A new study published in the American Journal of Obstetrics and Gynecology confirms what many mothers believe: pregnancy loss brings about overwhelming and intense emotions that can even lead them to suffer from anxiety, depression and post-traumatic stress disorder.
To the many of us who have suffered from an early or ectopic pregnancy loss, it doesn’t surprise us that research continues to validate the intense and raw emotions those losses bring. Researchers from the Imperial College in London and KU Leuven in Belgium released the results of a new study that confirms women who have early miscarriage or ectopic pregnancies are also more likely to suffer from anxiety, depression and post-traumatic stress disorder (PTSD).
The study was published in the American Journal of Obstetrics and Gynecology and suggests that an ectopic pregnancy or miscarriage brings losses to women that some don’t often give credibility to as they do with later pregnancy loss or child loss. For these women, experts say that miscarriage can be the loss of dreams, personhood, promises and even self-identity.
The researchers asked 650 women who’d either suffered miscarriage before 12 weeks or an ectopic pregnancy to fill out standardized surveys that looked at their mental health when they were one, three, and nine months past their loss. An ectopic pregnancy is one where the embryo grows outside of the uterus, and often requires intervention to prevent the embryo from growing and causing the mother additional injury.
The results of the survey showed that at one month after their loss, 29% of the women experienced PTSD and 24% experienced severe anxiety. Of the surveyed, 11% of the women experienced moderate to severe depression.
The results of the nine-month assessment showed drops in all of those statistics, with 18% still suffering from PTSD, 17% with anxiety and 6% suffering from depression.
In an interview with Today Parents, Dr. Priya Goplan said that the study highlights how much suffering goes on for women who suffer miscarriage or ectopic pregnancies. Dr. Gopalan is the chief of psychiatry at UPMC Magee Women’s Hospital in Pittsburgh, PA. She did not participate in the research but does confirm that the grieving process with miscarriage and ectopic pregnancy can escalate to the PTSD level for some women.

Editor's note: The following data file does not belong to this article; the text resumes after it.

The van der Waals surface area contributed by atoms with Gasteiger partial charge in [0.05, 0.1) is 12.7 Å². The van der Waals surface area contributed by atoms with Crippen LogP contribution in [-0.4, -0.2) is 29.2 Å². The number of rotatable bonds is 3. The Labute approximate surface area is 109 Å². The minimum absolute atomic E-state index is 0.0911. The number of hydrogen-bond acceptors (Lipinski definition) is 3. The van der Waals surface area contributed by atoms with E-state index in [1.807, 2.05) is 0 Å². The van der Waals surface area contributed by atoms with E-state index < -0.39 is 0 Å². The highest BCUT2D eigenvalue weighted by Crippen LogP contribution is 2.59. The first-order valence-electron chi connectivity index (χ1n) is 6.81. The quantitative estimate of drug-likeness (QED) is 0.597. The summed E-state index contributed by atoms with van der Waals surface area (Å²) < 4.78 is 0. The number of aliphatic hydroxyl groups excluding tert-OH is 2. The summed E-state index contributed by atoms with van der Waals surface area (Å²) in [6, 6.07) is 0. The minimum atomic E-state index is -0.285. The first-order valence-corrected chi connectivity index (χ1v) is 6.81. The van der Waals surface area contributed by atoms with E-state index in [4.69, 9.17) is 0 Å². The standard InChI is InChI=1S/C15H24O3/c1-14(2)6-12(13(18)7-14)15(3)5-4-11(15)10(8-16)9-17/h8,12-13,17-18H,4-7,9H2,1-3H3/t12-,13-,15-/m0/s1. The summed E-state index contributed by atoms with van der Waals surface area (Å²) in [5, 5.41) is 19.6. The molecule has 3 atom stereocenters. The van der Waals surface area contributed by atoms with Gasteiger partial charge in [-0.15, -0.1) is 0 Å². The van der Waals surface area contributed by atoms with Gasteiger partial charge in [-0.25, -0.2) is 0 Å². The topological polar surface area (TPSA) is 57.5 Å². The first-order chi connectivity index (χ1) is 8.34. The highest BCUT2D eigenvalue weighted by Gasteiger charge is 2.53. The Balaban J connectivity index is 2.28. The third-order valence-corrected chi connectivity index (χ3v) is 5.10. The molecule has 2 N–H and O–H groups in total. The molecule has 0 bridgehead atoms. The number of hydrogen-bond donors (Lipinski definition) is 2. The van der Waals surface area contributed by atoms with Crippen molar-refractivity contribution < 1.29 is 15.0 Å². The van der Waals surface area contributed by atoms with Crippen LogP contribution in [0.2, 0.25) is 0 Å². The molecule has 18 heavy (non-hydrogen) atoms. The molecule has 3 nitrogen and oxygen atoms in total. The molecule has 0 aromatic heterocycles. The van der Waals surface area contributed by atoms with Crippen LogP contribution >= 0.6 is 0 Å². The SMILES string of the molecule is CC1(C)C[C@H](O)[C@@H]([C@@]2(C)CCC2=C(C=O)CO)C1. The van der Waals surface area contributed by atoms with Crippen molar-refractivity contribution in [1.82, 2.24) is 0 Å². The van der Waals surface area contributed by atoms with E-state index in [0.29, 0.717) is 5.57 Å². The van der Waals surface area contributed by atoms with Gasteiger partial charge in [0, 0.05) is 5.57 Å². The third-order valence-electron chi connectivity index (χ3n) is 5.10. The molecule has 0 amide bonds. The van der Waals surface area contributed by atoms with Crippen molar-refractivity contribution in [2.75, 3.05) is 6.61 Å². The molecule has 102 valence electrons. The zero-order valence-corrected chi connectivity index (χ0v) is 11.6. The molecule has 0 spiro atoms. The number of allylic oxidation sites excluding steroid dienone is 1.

She says the importance of this study is not so much as to confirm what many women and clinicians already know as much as it is to show its relevance to PTSD. She says that while many medical professionals have gotten better at identifying postpartum anxiety and depression, screening for women’s health after they suffer from miscarriage, ectopic pregnancy and stillbirths should be expanded. Dr. Gopalan believes that clinicians need to be more proactive in helping women who may potentially struggle after a loss, as the PTSD can be so debilitating and impairing.
Especially as women with PTSD are more likely to suffer from additional physical health problems and are at more risk for depression and anxiety. Women who experience PTSD for more than six months are more likely to struggle their entire lifetimes with the trauma symptoms.
Here’s hoping this study continues to build on the need for awareness and support for mothers who experience pregnancy loss.
If you’ve suffered from a miscarriage and/or pregnancy loss and are looking for resources, remember you are not alone. Here are a few organizations committed to supporting you.
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